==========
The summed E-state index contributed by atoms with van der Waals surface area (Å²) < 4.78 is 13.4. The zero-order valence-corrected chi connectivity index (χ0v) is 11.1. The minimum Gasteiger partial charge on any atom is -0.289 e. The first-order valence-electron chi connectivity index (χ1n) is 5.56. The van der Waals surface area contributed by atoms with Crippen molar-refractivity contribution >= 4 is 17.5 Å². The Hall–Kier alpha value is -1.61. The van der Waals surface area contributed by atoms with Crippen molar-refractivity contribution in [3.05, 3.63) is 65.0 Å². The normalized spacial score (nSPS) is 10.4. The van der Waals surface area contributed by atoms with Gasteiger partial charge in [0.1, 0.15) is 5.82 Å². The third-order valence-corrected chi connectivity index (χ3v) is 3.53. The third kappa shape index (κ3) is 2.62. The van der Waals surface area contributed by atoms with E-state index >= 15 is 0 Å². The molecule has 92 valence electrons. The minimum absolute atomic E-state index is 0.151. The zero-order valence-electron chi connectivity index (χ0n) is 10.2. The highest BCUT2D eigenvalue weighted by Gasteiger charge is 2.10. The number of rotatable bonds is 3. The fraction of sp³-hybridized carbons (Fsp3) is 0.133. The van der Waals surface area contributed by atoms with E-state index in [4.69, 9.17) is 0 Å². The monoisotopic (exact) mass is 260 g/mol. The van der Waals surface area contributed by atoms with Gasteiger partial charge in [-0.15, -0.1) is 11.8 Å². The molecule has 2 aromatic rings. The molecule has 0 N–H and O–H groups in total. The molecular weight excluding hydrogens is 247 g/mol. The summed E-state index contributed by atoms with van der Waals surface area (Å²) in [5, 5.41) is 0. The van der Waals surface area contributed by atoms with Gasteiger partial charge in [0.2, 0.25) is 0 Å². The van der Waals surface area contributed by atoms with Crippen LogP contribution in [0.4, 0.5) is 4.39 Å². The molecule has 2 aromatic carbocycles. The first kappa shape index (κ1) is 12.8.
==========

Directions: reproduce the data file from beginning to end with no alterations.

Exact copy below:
The summed E-state index contributed by atoms with van der Waals surface area (Å²) < 4.78 is 13.4. The zero-order valence-corrected chi connectivity index (χ0v) is 11.1. The minimum Gasteiger partial charge on any atom is -0.289 e. The first-order valence-electron chi connectivity index (χ1n) is 5.56. The van der Waals surface area contributed by atoms with Crippen molar-refractivity contribution >= 4 is 17.5 Å². The Hall–Kier alpha value is -1.61. The van der Waals surface area contributed by atoms with Crippen molar-refractivity contribution in [3.05, 3.63) is 65.0 Å². The normalized spacial score (nSPS) is 10.4. The van der Waals surface area contributed by atoms with Gasteiger partial charge in [0.1, 0.15) is 5.82 Å². The third-order valence-corrected chi connectivity index (χ3v) is 3.53. The third kappa shape index (κ3) is 2.62. The van der Waals surface area contributed by atoms with E-state index >= 15 is 0 Å². The molecule has 92 valence electrons. The minimum absolute atomic E-state index is 0.151. The zero-order valence-electron chi connectivity index (χ0n) is 10.2. The highest BCUT2D eigenvalue weighted by Gasteiger charge is 2.10. The number of rotatable bonds is 3. The fraction of sp³-hybridized carbons (Fsp3) is 0.133. The van der Waals surface area contributed by atoms with E-state index in [4.69, 9.17) is 0 Å². The monoisotopic (exact) mass is 260 g/mol. The van der Waals surface area contributed by atoms with Gasteiger partial charge in [-0.15, -0.1) is 11.8 Å². The molecule has 2 aromatic rings. The molecule has 0 N–H and O–H groups in total. The molecular weight excluding hydrogens is 247 g/mol. The summed E-state index contributed by atoms with van der Waals surface area (Å²) in [5, 5.41) is 0. The van der Waals surface area contributed by atoms with Gasteiger partial charge in [0.2, 0.25) is 0 Å². The van der Waals surface area contributed by atoms with Crippen LogP contribution in [0.4, 0.5) is 4.39 Å². The molecule has 2 aromatic carbocycles. The first kappa shape index (κ1) is 12.8.